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Pink and Brown - Shame Fantasy II

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Artist: Pink and Brown

Album: Shame Fantasy II

Label: Load

Review date: Jun. 5, 2003

Goodnight to the Rock and Roll Era

Pink (John Dwyer) and Brown (Jeff Rosenberg) died at the age of three. They are survived by the Coachwhips, the Young People and all of those other Dwyer side projects. Sources close to the band eulogized them as “the shit” and “the best band to wear the colored body suits since that last band wore the colored body suits.”

Pink and Brown released exactly one full-length album and one 12 inch split during their career. They also contributed the same song (“888 Freeze”) to three or four compilations – prolific, they were not. The band staked much of their reputation on live performances that involved, among other things, fights between the two band members, broken bones, broken furniture, broken hearts, broken ear drums and the breaking of anything else that could possibly be broken. The San Francisco Bay Guardian summed them up best as “The fine art of destroying everything.”

This posthumous release of Shame Fantasy II on Load Records compiles all previously recorded output as well as songs that sprung from a 2003 New Year’s Day recording session. The duo originally hailed from Providence and later relocated to Los Angeles (Brown) and San Francisco (Pink), which was as close as the two could live to each other without inflicting any physical harm. It is unclear why the relationship became so strained, but it probably has something to do with one of them getting laid more than the other. Suffice it to say, it was a sad day when they finally called it quits with a short R.I.P. message on the Pink and Brown message board. “Mommy and daddy still love you but they just can't stay married. We hope this doesn't put a damper on your childhood but we think you'll be just fine.” Ahh, the trials of domestic life, leaves us, the survivors, to bear the brunt of this pain.

For the most part, the discernable differences between the recordings are their sound quality. “Final Foods,” released on Toyo Records in 2001, sounds like it was recorded in someone’s basement. The vocals are a tinny screech – nearly incomprehensible, but the playing by both musicians is impeccable. Songs like “Enter Officer, Exit Wound” thunk against your head like a syncopated hurricane. “Christ Balls” and “Two Clicks Communicator” (to single out just two) are an exercise in a bizzaro version of musical gymnastics. Head-jerk rhythms and super fast riffing (as well as a chalkboard-scratching shriek in “Two Clicks”) will fuck up most speakers. “Final Foods” is condensed James Brown gunk-funk meets Minor Threat, but with heavier drug use.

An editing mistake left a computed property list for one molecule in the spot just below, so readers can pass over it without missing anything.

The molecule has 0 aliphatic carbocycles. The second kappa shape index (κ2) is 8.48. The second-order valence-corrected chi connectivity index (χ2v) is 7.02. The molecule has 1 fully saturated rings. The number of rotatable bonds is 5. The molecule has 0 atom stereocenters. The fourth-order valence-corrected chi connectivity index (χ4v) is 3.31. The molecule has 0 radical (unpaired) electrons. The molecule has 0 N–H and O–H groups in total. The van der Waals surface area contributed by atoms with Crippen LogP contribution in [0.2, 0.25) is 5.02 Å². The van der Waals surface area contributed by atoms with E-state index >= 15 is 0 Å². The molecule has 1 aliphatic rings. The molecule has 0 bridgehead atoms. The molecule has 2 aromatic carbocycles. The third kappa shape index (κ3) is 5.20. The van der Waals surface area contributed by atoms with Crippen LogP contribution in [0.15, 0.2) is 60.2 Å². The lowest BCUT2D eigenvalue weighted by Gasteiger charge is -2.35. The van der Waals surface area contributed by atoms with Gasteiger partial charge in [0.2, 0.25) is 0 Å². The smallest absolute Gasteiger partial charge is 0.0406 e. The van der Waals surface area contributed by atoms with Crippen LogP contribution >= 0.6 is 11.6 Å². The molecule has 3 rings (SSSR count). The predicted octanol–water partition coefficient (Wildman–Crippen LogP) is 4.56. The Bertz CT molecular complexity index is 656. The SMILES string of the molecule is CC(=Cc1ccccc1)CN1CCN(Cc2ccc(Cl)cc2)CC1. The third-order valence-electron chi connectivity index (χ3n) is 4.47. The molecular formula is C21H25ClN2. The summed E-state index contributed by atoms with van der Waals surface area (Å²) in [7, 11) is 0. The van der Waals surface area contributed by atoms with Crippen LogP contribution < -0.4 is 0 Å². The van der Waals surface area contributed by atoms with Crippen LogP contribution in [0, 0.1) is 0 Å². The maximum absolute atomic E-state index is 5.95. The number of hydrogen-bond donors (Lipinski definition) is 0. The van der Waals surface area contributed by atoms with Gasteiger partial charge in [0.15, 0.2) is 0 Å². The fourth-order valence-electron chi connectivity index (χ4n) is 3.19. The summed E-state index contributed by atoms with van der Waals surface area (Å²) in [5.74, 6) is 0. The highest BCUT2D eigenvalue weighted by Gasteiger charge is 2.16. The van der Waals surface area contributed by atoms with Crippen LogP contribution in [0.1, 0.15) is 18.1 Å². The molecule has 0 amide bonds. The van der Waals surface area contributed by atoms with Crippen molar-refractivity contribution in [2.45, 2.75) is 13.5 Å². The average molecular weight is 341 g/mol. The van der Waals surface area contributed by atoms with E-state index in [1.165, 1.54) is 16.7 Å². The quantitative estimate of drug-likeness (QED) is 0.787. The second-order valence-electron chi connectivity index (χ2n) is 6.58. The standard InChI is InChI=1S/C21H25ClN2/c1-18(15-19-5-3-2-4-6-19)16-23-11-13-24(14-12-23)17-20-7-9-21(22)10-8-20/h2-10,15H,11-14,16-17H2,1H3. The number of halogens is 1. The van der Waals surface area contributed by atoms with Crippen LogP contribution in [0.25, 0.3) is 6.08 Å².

Cleaner sounding, but a little less heavy, are the songs from the P & B / Death Drug split 12 inch. “Sheriff Jessum” is one of the best Dwyer tunes hands down. A groovy stomp augmented by some vocal machismo that, come to think of it, is being sung by a man shrouded in a dirt-stained pink body suit. Contradictions this juicy are hard to come by, and Dwyer never shrinks from them. Similarly, “Prison in My Eye” (vocals vaguely audible now) hits hard with a doubled guitar / drum riff that flattens everything, and out of necessity must be the last song on the P & B side of the split. Have I ever even listened to the Death Drug side? No. But I’m sure it’s decent.

The New Year’s Day 2003 sessions are the best-recorded songs of this lot. The opener, “Black Pearl,” comes from a depraved space. Tension and release is the main theme here and it sounds like the two players keep up the speedball pace so that they can finish themselves off, once and for all. (Does it really come as a surprise that they might be obsessed with self-destruction?) “Messy Bessy, Get Undressy” slams all over the place before visiting some familiar Landed-sounding Dwyer territory of treble-overloaded guitar spazz. “Puddles of Acid Part 1 & 2” is the Pink and Brown take on Led Zeppelin, with Brown laying down some seriously thick skull-buzzing beats

In an age where absolute garbage passes for rock and roll, the loss of this dynamic duo is difficult. Although both members continue on with various bands – Brown sometimes (gulp) wears a scarf on stage with the Young People, whereas Dwyer hasn’t skipped a beat with the Coachwhips and his 1,000 other projects – the thrill is gone. Shame Fantasy II is a hefty and fitting document, a snapshot of the heady times when two men clad head to toe in colored body stockings ruled the planet.

By Marc Gilman

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